A candle making lesson plan is essential to teach others about the art of candle making. Whether you're helping a small group of people learn basic skills or teaching a larger class, a lesson plan will keep you on track and ensure that all of the information you want to share will be covered.
What is a Lesson Plan?
A lesson plan outlines every aspect of a course, whether you'll be teaching an ongoing course made up of several lessons, or a single class focused on one specific project. Formal lesson plans used in schools start with an objective, then outline the steps to reach it. This is usually followed by a question and answer period and a final conclusion.
While a candle making plan doesn't need to be quite so detailed, an outline is absolutely necessary to keep yourself and your students on track during the class.
Start by Brainstorming
The first thing you'll need to decide on is what type of candle making project you'll be teaching. Here are some simple ideas to start with:
- Container candles
- Gel candles
- Dipped taper candles
- Votives and tea lights
- Molded candles
- Making candle centerpieces
Before you create a lesson plan, sit down with paper and a pen (or an open computer document) and brainstorm the things that you'll want to cover. Some basic topics should include:
- Supplies and equipment needed
- Safety information
- Specific techniques to complete each project
- Tips and practical advice
- Suggested retailers to purchase supplies for home use
- Storage of supplies, equipment, and finished candles
Once you have an overview of the things you want to cover, you can put everything in order and create your candle making lesson plan.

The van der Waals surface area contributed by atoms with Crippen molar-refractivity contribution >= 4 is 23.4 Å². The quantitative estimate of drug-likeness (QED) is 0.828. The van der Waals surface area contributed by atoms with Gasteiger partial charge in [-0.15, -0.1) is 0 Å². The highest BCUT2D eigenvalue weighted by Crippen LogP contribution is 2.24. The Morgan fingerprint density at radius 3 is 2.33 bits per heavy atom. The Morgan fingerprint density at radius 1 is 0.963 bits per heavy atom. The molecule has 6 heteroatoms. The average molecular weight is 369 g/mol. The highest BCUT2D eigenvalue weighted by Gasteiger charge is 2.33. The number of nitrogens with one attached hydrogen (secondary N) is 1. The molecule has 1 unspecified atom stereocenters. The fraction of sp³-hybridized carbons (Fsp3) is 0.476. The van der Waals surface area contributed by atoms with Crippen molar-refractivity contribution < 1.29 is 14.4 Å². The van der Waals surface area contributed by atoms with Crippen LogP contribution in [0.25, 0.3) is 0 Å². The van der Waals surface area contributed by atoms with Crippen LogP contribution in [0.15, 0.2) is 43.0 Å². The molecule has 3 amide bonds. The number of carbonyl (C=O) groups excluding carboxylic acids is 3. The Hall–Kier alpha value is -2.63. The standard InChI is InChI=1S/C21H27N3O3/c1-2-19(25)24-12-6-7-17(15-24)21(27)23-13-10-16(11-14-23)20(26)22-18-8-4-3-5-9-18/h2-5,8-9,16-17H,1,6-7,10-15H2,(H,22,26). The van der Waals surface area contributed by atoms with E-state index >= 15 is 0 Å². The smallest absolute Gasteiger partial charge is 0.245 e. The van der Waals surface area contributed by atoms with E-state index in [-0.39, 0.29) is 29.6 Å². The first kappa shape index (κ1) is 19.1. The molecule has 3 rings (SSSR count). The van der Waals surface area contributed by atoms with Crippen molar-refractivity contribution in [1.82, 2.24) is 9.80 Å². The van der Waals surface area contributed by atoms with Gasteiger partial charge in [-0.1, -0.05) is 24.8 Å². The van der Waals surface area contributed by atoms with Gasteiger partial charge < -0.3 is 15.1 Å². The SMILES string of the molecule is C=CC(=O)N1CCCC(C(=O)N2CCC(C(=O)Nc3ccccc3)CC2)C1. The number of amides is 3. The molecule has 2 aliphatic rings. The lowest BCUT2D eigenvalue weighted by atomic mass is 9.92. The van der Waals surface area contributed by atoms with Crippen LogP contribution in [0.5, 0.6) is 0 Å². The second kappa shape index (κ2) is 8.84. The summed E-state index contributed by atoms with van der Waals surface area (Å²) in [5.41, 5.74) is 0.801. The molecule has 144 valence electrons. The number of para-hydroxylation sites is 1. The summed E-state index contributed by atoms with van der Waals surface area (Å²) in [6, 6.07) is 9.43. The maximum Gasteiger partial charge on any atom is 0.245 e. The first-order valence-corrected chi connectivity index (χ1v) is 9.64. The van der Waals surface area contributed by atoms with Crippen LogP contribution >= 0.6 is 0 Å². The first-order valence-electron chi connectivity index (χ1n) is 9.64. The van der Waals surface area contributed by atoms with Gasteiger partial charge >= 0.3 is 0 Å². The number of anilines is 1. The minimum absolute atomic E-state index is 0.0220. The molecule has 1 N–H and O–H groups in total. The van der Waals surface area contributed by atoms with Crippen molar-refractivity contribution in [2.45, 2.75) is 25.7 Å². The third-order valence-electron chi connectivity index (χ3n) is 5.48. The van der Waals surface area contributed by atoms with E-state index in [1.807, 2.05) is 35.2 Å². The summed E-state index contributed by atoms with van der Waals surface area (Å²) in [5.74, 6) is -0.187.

Beginning the Lesson
The first thing you'll want to do is introduce yourself, especially if you'll be teaching people you aren't familiar with. Even if it's a group of friends, however, an outline of your experience will help everyone get comfortable and confident in your abilities.
The Candle Making Lesson Plan
Whether you're demonstrating how to make a candle and then allowing the others to try it, or everyone is completing the project at the same time, outline each step in detail. This is so that you'll be comfortable that you won't miss anything, and you'll have the basis for printed materials for others to take home with them.
On your own copy of the lesson plan, record how much time you'll be spending on each step. Allow for a bit of extra time with each step for students to ask questions or troubleshoot any problems they may be having.
As you go along, make note of all safety hazards and other tips that will ensure safe candle making. Remember, the people you are teaching will eventually go home and try these projects on their own, so you want to make sure they're aware of any potential dangers.
The Right Amount of Information
One important aspect of creating a lesson plan for candle making is to keep your audience in mind. Beginners like to have a lot of basic information and simple steps so that they can follow along without getting confused. Experienced candle makers who are looking for new techniques will already have the basics covered, so you can get into more detail.
Try not to pack too much into your lesson plan. It's better to finish the lesson a little bit early than to overwhelm your audience with too much information. You can always provide extra take-home sheets with further suggestions if you feel you need to.
Be Flexible and Learn From Students
As you continue to teach more candle making lessons, your lesson plans will likely change. Certain steps may take longer for people to master than you anticipated, for example. Keep your lesson plans as flexible as possible, allowing for changes where necessary.